Let's keep it safe, says tourism business operator

Di and Barry OConnor of Tenterfield Lodge and Caravan Park don't want to see COVID-19 come to Tenterfield through lax controls at accommodation businesses.
Di and Barry OConnor of Tenterfield Lodge and Caravan Park don't want to see COVID-19 come to Tenterfield through lax controls at accommodation businesses.

Tourist accommodation is not a suitable place for those travelling from COVID-19 hotspots to see out their 14-day quarantine, Barry O'Connor of Tenterfield Lodge and Caravan Park said, but he's been amazed by those who seem to think otherwise.

Mr O'Connor said he and wife Di have strict COVID-19 precautions in place, to protect themselves, other park guests and the wider community. These practices are all in line with directions from the NSW Government but the couple is concerned that other accommodation houses are disregarding the requirements, and putting the community at risk.

"We see people that we've knocked back still around town," Mr O'Connor said.

He said travellers who should self-quarantine aren't going to be sitting it out in their caravans or staying put in their motel rooms, making Tenterfield's ageing population vulnerable.

"This is serious stuff. That's what the 167 people (at time of writing) who have died of the virus would say if they could.

"We're not going to be the park that brings coronavirus here. If it does get here, who's going to take responsibility for that?

"It is harsh but we're just following the rules put down by the NSW Government and the Caravan Industry of Australia."

The NSW Government states that those required to self-isolate must go directly to their place of residence or another suitable place to stay and take all reasonable steps to minimise contact with other people, or travel directly out of NSW by air, road or rail.

When the NSW border closed to Victoria on July 8 Mrs O'Connor contacted all Victorians with bookings for the following two weeks and arranged refunds. Since then only travellers who could prove that they hadn't been in a hotspot in the previous 14 days, ideally with receipts, have been allowed to enter the premises.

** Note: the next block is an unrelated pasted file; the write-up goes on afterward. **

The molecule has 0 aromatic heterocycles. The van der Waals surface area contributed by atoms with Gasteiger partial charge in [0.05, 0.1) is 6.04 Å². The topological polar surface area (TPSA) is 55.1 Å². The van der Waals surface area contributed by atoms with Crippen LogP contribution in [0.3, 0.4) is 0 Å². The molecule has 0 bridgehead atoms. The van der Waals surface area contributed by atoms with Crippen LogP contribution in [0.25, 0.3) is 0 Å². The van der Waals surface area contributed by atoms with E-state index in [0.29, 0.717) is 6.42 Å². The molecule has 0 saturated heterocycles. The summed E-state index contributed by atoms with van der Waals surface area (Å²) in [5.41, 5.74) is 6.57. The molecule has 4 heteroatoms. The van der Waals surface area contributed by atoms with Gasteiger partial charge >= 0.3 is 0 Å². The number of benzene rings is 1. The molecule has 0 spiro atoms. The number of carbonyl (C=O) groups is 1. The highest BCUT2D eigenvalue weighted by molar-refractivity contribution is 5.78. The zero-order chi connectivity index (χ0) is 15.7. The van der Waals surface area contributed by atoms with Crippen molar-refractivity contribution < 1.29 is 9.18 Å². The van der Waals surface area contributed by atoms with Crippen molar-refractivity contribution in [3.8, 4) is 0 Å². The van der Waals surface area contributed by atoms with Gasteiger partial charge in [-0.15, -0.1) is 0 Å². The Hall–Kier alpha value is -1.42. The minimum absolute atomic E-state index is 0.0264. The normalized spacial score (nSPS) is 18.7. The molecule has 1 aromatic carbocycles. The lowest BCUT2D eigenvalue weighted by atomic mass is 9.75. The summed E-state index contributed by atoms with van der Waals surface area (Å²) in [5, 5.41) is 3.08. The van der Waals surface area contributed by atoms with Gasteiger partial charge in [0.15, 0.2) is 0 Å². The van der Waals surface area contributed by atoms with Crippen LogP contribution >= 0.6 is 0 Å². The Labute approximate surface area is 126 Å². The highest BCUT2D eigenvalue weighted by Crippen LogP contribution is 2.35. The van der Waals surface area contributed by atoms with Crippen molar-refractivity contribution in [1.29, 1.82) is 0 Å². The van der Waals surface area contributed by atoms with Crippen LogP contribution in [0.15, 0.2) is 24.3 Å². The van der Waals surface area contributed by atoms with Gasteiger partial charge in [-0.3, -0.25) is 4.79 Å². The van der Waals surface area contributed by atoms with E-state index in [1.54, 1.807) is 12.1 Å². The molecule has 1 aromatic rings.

Some arrivals come prepared, receipts in hand.

Those who couldn't meet the requirements have been turned away. The O'Connors said they've received a lot of abuse as a result, but this has been balanced somewhat by feedback from other guests who said they felt reassured on the safety of their environment.

Mr O'Connor said the situation has eased a little now that the 14-day period since the border closure has expired, meaning in theory that any Victorians now arriving should already have been outside their home state for at least a fortnight.

Still the list of hotspots continues to grow and Mr O'Connor does a check each morning to see which areas are currently on the list.

Much like the Queensland border declaration, arrivees complete a form stating the reason for their travel, that they are currently well and haven't to their knowledge been exposed to the virus. They also provide details of locations visited for the past 14 days and their next stop, for contact tracing purposes.

Mr O'Connor wants to see the town have a designated COVID-19 expert to oversee that information is disseminated and rules are being followed. He feels that council should be responsible but said he's been informed it's outside their jurisdiction.

While borders are the obvious point at which to restrict movement of the virus, Mr O'Connor feels that COVID-19 has to be fought on a country-wide basis, not just state by state.

"We're not Victorians or Queenslanders or New South Welshmen. We're Australians," he said.

"Hats off to Gladdy (NSW Premier Gladys Berejiklian) and ScoMo (Prime Minister Scott Morrison). I think they've done a fantastic job."